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Dormers punctuate the steep rooflines of many Cape Cod-style homes, adding floor space to the modest area tucked under the roof. The most common design is a gabled dormer, which features a simple pitched roof with two sloping sides.
Holding true to its Cape Cod roots, this home is covered in clapboard shingles. Two dormers flank a gabled entryway, providing an attractive and unified exterior look.
Shutters--a common feature of traditional, Colonial-Era Cape Cod houses--dress up the exterior of this home, as do flowers and a white picket fence.
This Cape Cod has many traditional features: familiar lines adorned with wood-shake siding and roofing, wide white window trim, front door pilasters, and a series of doghouse dormers.
Traditionally, Cape Cod-style houses have a symmetrical appearance with the door in the center. This home's double chimneys accentuate the symmetry, as do the broad porch and dramatic front steps.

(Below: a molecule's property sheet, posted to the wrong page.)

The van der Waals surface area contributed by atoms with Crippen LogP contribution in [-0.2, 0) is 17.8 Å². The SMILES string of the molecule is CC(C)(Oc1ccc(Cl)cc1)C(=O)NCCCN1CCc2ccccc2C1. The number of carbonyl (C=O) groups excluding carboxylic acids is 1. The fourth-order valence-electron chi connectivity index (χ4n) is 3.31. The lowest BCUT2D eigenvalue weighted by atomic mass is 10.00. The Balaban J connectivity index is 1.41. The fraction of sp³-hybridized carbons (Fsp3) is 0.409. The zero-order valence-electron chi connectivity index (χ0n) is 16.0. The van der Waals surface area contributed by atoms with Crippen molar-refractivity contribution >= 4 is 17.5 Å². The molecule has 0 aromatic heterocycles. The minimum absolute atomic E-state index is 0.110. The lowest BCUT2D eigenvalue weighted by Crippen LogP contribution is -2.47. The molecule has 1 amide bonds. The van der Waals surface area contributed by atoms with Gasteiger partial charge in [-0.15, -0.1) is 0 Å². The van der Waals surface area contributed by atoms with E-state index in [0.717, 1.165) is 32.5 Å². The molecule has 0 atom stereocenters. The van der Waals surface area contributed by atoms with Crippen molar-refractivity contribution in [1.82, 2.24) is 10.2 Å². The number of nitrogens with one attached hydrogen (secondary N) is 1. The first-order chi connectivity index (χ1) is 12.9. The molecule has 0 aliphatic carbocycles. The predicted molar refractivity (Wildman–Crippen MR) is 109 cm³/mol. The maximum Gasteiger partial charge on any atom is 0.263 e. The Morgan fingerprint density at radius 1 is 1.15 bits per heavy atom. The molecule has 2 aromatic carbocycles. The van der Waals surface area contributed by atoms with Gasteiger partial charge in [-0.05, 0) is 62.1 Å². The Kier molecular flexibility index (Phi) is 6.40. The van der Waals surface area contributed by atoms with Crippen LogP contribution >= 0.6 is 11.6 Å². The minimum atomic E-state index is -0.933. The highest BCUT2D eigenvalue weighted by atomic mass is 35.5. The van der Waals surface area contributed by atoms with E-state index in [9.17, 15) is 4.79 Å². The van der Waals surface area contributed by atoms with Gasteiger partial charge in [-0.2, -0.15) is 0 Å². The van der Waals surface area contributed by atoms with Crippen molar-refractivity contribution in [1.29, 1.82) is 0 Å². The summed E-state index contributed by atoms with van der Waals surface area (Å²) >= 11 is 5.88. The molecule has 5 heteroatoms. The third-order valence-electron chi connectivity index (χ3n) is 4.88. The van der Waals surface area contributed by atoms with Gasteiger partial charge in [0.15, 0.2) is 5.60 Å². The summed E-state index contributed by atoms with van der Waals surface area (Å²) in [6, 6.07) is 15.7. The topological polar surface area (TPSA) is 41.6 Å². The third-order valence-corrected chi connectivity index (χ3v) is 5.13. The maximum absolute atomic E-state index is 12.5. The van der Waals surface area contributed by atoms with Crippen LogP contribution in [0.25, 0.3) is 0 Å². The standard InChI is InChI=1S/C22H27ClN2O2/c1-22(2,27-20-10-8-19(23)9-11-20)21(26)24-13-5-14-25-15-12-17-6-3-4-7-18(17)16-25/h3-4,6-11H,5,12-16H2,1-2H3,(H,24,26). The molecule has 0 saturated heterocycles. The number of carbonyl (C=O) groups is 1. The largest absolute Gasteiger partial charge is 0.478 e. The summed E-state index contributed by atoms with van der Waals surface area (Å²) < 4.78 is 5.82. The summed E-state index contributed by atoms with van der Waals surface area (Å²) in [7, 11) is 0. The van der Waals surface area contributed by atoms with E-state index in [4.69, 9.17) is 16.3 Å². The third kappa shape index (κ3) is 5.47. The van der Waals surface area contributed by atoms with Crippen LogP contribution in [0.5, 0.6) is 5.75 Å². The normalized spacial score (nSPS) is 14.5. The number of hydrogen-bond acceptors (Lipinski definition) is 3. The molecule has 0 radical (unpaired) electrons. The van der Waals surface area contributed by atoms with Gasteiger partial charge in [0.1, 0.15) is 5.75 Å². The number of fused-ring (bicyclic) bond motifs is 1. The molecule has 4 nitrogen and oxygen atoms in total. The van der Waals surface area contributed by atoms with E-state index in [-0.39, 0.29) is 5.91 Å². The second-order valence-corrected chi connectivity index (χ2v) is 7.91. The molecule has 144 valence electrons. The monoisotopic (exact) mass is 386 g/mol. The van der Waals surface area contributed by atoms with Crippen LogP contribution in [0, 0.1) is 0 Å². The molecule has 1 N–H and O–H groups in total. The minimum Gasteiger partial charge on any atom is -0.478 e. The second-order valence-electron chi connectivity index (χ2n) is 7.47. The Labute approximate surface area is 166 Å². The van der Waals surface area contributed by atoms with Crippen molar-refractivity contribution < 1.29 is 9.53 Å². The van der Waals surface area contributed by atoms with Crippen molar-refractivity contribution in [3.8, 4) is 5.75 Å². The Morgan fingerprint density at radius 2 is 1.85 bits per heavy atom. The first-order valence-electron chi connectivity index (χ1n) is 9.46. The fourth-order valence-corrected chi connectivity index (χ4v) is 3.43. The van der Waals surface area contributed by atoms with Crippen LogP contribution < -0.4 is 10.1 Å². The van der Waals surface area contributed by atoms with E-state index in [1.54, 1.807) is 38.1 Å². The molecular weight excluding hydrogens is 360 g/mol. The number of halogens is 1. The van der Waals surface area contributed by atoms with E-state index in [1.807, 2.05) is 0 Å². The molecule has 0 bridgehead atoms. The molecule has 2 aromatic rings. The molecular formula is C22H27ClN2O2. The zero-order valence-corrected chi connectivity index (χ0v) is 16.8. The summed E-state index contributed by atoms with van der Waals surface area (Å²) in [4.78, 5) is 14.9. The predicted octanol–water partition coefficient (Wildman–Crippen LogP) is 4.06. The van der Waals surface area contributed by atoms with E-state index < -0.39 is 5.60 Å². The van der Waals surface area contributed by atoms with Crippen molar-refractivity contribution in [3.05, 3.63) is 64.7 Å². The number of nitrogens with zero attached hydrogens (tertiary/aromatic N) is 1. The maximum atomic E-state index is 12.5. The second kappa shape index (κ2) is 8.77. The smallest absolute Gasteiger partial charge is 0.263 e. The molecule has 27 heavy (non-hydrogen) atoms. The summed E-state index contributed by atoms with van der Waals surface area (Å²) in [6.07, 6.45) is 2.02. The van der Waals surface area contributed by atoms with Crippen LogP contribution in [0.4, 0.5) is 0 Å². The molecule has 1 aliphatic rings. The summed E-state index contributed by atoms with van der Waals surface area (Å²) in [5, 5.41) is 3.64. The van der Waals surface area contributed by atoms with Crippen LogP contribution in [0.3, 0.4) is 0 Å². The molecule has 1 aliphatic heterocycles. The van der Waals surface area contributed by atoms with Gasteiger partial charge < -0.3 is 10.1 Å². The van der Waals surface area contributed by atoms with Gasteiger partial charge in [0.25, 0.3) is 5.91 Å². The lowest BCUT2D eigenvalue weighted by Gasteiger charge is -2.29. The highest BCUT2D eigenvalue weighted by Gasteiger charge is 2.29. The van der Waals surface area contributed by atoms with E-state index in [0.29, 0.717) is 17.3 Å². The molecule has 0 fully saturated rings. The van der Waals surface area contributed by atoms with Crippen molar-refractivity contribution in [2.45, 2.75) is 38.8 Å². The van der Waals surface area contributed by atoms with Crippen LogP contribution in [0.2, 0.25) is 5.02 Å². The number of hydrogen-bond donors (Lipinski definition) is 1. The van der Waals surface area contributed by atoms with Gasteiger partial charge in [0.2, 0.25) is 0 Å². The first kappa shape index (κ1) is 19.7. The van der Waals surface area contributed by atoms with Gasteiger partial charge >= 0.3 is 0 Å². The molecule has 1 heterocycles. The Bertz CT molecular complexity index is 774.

A stone walkway leads to the front door of this simple yet charming Cape Cod. A single, hefty dormer adds architectural interest and more interior floor space on the upper level.
This Cape Cod-style home boasts curb appeal with its deep front porch and beautiful landscaping.
A reconfigured arched entryway and new flagstone facade adorned with climbing vines give this Cape Cod-style home a European cottage spin.
Colonial Era Cape Cod houses featured a large, central chimney linked to a fireplace in each room. The chimney in twentieth-century Cape Cod homes is usually found anchoring the house at one end, as seen here.
A portico flanked by columns and topped with a pediment adds visual interest to this home's facade. The angles of the pediment repeat those of the dormers.
Cape Cod homes are known to be small, economical, and practical. Traditional Cape Cod-style homes had steep roofs and little exterior ornamentation, much like this house.
A row of windows on the back of this Cape Cod-style home allows for scenic views of the backyard and lots of natural light inside.
This home has ties to both Cape Cod and Greek Revival styles. In the early 19th century, the Greek Revival style made accentuated gables fashionable, as seen on this home's gabled dormers.
Latticed columns make this home's front porch appear larger than it is. Above, the gabled dormer and round window lend architectural interest to the facade and allow additional light into the upstairs bedroom.
The front porch--an addition to the original home--gives this 1940s Cape Cod true cottage charm.